An international team of scientists is finalizing plans for the Earth BioGenome Project, a multibillion-dollar “moonshot for biology” that will assemble the genetic blueprint of every plant, animal and fungus known to science — some 1.5 million species in all.
The giant Nepenthes rajah pitcher plant that can trap a rat? It’s on the list, along with all of the more familiar plants. The dung cannon fungus that launches spores faster than a rocket? Check. The yellow-spotted millipede that makes its own cyanide? Ditto.
“Unimaginable biological secrets are held in the genomes of the millions of known and unknown organisms on our planet,” the scientists say in a recently published description of the 10-year, $4.7-billion project. “What really drove us is this great unknown,” says Harris Lewin, chairman of the project’s working group and an evolutionary biologist at the University of California, Davis.
Uncovering this “dark matter” of biology, as the researchers call it, should yield fresh insights into the diversity of life on Earth — while bringing new foods, drugs and materials and helping pinpoint strategies for saving species at risk of extinction.
Despite concerns over the cost and logistics, independent researchers agree on the project’s merits. “Plenty of organisms produce new and interesting chemistry that we take advantage of, or that we rely on,” says Stephen Smith, a University of Michigan evolutionary biologist who is not associated with the project. “There’s a heck of a lot that’s still out there that we have no idea about.”
Jo Handelsman, a microbiologist and genomic sequencing pioneer at the University of Wisconsin-Madison who likewise is not associated with the project, concurs. “The thrill of sequence information is that you don’t know what you’re going to find,” she says. “I think probably the bigger payoffs will be things that we can’t even anticipate.”
Researchers have already isolated hundreds of medicines from plants, snails, sponges and other living things. And the $3-billion Human Genome Project that mapped our entire collection of DNA led to the discovery of thousands of disease-linked genes and the development of tests for many of them as well as drugs to treat the diseases they cause.
So far, that project has yielded a return on investment of nearly $1 trillion.
The Earth BioGenome project will dwarf these earlier efforts by sequencing, cataloging and characterizing the genomes of all known eukaryotes, which include all living organisms other than certain microbes that lack a cell nucleus.
To do this, participating scientists will scour collections from zoos, botanical gardens and museums, isolate other species through field expeditions, and then use high-speed, automated DNA sequencing machines in their labs and at major sequencing centers around the world to characterize the organisms’ genomes.
The sequences will be used to create a “Digital Library of Life that contains the collective biological intelligence of 3.5 billion years of evolutionary history,” the researchers say in the written description. When possible, Lewin says, DNA as well as live cells from organisms will be frozen to enable future sequencing, research and, potentially, the restoration of lost species.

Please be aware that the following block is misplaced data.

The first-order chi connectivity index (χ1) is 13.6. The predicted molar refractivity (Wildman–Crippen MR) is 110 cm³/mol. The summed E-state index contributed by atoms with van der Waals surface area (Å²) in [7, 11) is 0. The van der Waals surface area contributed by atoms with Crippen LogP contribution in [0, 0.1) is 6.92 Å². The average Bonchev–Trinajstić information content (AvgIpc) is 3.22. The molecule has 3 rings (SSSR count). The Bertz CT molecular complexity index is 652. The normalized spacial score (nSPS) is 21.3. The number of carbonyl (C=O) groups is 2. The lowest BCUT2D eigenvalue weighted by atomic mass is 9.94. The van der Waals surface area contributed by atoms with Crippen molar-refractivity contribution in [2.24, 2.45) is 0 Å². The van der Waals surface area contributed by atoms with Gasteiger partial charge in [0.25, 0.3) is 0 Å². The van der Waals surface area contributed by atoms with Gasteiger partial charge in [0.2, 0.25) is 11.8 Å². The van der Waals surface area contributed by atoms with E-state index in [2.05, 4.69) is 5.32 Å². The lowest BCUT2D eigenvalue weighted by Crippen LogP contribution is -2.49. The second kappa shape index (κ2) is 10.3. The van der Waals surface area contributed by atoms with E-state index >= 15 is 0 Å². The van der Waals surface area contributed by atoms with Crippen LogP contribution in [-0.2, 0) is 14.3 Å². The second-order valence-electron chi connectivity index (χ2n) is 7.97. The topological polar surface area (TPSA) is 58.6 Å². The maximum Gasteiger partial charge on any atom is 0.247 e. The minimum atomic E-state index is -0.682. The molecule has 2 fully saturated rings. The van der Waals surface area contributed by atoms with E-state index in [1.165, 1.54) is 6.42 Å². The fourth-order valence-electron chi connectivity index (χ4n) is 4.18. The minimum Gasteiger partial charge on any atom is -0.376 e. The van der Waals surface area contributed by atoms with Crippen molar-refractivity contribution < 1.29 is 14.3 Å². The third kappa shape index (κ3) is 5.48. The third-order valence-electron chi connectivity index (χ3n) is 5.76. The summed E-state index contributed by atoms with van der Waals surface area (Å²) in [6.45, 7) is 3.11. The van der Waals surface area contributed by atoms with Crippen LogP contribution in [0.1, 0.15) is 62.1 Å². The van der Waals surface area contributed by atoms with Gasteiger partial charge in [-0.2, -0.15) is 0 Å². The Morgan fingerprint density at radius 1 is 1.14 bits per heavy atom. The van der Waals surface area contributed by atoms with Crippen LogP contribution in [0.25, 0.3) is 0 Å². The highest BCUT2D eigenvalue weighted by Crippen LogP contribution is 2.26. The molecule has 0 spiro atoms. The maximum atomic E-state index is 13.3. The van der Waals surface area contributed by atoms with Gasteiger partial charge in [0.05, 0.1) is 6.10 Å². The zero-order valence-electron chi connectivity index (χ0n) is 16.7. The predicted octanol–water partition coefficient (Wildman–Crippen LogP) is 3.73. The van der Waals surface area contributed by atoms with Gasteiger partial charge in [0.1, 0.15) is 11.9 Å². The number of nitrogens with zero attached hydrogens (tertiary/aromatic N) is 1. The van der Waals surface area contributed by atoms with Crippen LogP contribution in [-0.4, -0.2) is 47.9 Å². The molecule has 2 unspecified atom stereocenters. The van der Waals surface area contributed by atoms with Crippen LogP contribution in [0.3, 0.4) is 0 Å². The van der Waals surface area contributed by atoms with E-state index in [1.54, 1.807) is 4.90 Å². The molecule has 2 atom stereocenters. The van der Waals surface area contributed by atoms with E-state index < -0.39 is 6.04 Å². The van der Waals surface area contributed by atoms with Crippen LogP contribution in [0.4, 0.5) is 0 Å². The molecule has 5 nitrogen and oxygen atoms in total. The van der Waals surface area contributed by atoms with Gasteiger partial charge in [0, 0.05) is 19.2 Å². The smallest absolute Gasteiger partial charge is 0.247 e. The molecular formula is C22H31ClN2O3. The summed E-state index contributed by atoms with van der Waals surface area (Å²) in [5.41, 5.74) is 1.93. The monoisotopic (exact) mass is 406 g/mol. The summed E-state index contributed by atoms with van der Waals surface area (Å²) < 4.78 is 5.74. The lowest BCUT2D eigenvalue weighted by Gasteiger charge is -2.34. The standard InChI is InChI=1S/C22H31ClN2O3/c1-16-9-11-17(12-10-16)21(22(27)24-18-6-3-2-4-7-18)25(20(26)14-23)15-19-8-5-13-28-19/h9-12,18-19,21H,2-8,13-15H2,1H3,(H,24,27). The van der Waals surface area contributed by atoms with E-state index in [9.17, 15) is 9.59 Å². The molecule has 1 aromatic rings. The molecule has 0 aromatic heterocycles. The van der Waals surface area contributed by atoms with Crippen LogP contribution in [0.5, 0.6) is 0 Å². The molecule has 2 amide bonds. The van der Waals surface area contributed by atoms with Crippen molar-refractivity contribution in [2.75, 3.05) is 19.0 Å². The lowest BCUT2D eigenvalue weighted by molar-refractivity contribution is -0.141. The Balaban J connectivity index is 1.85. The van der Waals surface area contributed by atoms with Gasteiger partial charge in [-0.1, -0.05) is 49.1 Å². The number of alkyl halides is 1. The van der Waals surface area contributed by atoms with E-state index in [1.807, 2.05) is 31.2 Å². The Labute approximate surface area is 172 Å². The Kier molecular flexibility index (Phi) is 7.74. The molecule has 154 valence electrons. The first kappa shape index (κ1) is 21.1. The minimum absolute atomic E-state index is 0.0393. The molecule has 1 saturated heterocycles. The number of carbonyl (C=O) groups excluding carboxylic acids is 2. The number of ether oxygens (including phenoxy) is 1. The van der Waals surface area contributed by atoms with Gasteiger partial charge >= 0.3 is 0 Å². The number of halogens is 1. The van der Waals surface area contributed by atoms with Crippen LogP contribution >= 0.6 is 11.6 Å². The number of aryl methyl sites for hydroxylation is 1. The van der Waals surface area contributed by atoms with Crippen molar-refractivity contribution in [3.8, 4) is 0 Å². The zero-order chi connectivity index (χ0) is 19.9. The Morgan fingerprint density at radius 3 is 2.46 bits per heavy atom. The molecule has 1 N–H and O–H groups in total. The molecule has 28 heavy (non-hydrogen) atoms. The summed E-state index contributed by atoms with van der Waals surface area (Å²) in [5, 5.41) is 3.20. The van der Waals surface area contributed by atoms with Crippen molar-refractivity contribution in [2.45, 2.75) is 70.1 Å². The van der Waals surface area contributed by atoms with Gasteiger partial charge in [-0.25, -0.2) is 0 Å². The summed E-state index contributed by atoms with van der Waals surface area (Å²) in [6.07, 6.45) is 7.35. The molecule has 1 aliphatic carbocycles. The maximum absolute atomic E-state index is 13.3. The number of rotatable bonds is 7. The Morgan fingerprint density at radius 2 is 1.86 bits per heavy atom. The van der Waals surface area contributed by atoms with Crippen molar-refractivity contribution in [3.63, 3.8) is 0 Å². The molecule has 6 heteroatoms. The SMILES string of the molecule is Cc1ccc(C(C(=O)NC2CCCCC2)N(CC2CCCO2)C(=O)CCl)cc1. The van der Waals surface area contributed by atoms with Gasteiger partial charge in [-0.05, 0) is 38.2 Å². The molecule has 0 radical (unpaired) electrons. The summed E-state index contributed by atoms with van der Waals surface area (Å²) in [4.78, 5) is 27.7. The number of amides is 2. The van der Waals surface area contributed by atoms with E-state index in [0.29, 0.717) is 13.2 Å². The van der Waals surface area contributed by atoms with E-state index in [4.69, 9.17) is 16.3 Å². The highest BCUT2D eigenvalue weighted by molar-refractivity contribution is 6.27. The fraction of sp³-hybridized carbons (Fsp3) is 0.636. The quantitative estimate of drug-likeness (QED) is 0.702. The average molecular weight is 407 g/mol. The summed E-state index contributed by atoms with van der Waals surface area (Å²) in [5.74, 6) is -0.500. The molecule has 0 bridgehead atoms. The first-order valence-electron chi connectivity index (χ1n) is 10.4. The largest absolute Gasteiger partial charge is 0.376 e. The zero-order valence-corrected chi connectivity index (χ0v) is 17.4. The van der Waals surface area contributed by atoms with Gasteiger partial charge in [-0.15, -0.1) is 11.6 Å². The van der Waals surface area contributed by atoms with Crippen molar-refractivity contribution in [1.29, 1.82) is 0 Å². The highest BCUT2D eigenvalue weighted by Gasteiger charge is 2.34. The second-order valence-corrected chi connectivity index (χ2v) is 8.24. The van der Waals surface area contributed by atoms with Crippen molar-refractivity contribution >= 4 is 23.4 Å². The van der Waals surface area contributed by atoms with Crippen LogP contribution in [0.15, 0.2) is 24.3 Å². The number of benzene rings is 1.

For each species, the project aims to sequence 10 individual organisms to better understand the remaining population’s genetic diversity. The resulting genetic data could bring more effective conservation plans by revealing how some organisms are able to adapt to climate change — or how genetic mutations may be threatening to speed their demise.
Likewise, the data could provide new insights about how flora and fauna interact and help scientists stave off the collapse of entire ecosystems.
People may not see the value in sequencing the genome of a microscopic kind of algae or fungus, but Lewin says even seemingly inconsequential organisms may play a pivotal role in food webs on land and in the oceans. “If the bottom of the food chain and the plankton starts disappearing, eventually you’re going to lose whales too,” he says.
Knowing an organism’s genome could help bring it back from extinction, at least theoretically. But rather than actual “de-extincting” lost species, leaders of the project say it is more likely to help keep critically endangered animals like the California condor and eastern lowland gorilla from going extinct.
Leaders of the project say it is roughly one-third of the way to its goal to raise $600 million for the first phase of DNA sequencing. They hope to announce the main sponsors of the private-public partnership at a formal launch to be held in the United Kingdom in November.
In the meantime, Lewin says, letters of support have poured in from around the world, ranging from high school students to research institutes in China, Chile and Saudi Arabia. “The public imagination on this has been incredible,” he says.
To capitalize on that interest, the project leaders are considering crowdsourcing some of the funds. For $1,000, people could sponsor the genome of a fish or insect, say, and attach their name to the sequence data through a sort of virtual plaque.
“That probably is funding that wouldn’t go to science otherwise,” Handelsman says, “so I think it’s a wonderful way to make the public engaged and also raise more money for the project.”
Red-lipped batfish or Venezuelan poodle moth, anyone?